Tuesday, October 30, 2007

WWJ on iPod Touch: when will it be ?

OK, i admit, i bought one this afternoon, and i cannot resist to show off a mock up of WorldWind Java on the iPod Touch beautiful screen:

It seems inevitable that Java will run one day on this device, considering the constant efforts from Sun to provide virtual machines and API for the increasingly powerful mobile gadgets we have these days. Now to get Open GL and JOGL decently running will be another challenge...

Thursday, October 25, 2007

A couple tricks to speed up WWJ

There are many applications where you only need the globe without elevation details - think satellite tracking or global imagery viewing, and others where you are ready to give up a bit of relief geometry details for a faster interaction.

If that is the case, there are two ways you can help yourself.

Using a full sphere SurfaceImage

One feature that has been incorporated a few month ago allows you to use a single image and paint it over the globe inside a sector or over the full sphere. This allows you to trade the BMNG tiled image layer for a single image BMNG layer - that is also included in the worldwind.jar, which results in a faster startup time and 'lighter' globe to interact with.
// From examples.applet.WWJApplet
// Add a BMNG base layer to the model layer
// list, before the Blue Marble
        new BMNGOneImage(), "Blue Marble");

Of course, if you zoom onto that layer, you will not get better details as with the tiled version... unless you also have it on top. The wwj applet example uses that one-image layer.

Hacking the tesselator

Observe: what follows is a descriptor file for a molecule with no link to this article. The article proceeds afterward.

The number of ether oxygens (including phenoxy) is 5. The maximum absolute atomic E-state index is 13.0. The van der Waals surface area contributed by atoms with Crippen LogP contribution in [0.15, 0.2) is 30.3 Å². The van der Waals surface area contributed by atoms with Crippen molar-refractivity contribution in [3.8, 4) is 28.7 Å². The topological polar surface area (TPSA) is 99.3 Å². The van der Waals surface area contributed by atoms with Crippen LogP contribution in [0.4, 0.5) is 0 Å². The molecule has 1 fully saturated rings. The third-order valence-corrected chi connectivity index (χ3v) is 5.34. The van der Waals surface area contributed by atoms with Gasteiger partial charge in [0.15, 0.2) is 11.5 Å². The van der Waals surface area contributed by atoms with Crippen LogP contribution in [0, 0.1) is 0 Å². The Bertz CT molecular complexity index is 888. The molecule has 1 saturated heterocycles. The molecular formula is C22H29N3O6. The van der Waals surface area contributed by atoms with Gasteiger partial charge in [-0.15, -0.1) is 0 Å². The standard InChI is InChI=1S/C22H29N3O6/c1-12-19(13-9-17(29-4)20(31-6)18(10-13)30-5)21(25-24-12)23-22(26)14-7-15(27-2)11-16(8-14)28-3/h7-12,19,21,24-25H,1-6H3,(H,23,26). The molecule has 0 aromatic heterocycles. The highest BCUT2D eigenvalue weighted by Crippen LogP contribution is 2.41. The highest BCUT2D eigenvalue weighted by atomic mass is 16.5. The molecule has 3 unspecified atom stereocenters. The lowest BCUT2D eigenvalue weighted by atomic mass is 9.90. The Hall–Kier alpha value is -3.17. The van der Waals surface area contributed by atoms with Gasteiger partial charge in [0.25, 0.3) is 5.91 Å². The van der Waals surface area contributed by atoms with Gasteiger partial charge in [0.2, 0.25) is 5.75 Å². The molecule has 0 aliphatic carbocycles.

If you have a look at the actual default configuration EllipsoidRectangularTessellator in globe, you will notice right at the start a static constant named DEFAULT_DENSITY with the value 24. This class is responsible for building the terrain geometry using regular lat/lon aligned (rectangular) tiles each segmented like a check board in rows and columns. With the default density, there are 24 rows and columns per tiles.
// From EllipsoidRectangularTessellator
private static final int DEFAULT_DENSITY = 3; // 24;

The density determines how fine - and accurate, the terrain relief will look. However, you would be surprised to see that with a density value as low as 3 the terrain still displays very decent mountains and relief... and WWJ gets much more responsive.

Update march 22, 2008: After further scrutiny, it appears i was wrong about what i though the density value would control. When decreasing this value, it does indeed reduce the number of rows and columns per tile, but then the tiles are smaller - and there are more of them, which results in many more 'skirts' or tile sides to render, and doesn't change the geometry level of detail...

What does matter is another value named DEFAULT_LOG10_RESOLUTION_TARGET and located in the upper portion (but not the beginning) of the globe.RectangularTesselator.

// From globes.RectangularTesselator.java
private static final double 

This one will indeed control the mesh 'density' - see screenshot below.

Log10 resolution: 1.0 (left), default 1.3 (center) and 2.0 (right)

There is no public interface yet to access and change the tessellator density (or log10 resolution) setting(s) - i'll push for one to be implemented at some point. So all you can do for now is either edit the SDK source or clone the tessellator in your own package, change the setting and refer to it in the WWJ config file worldwind.properties.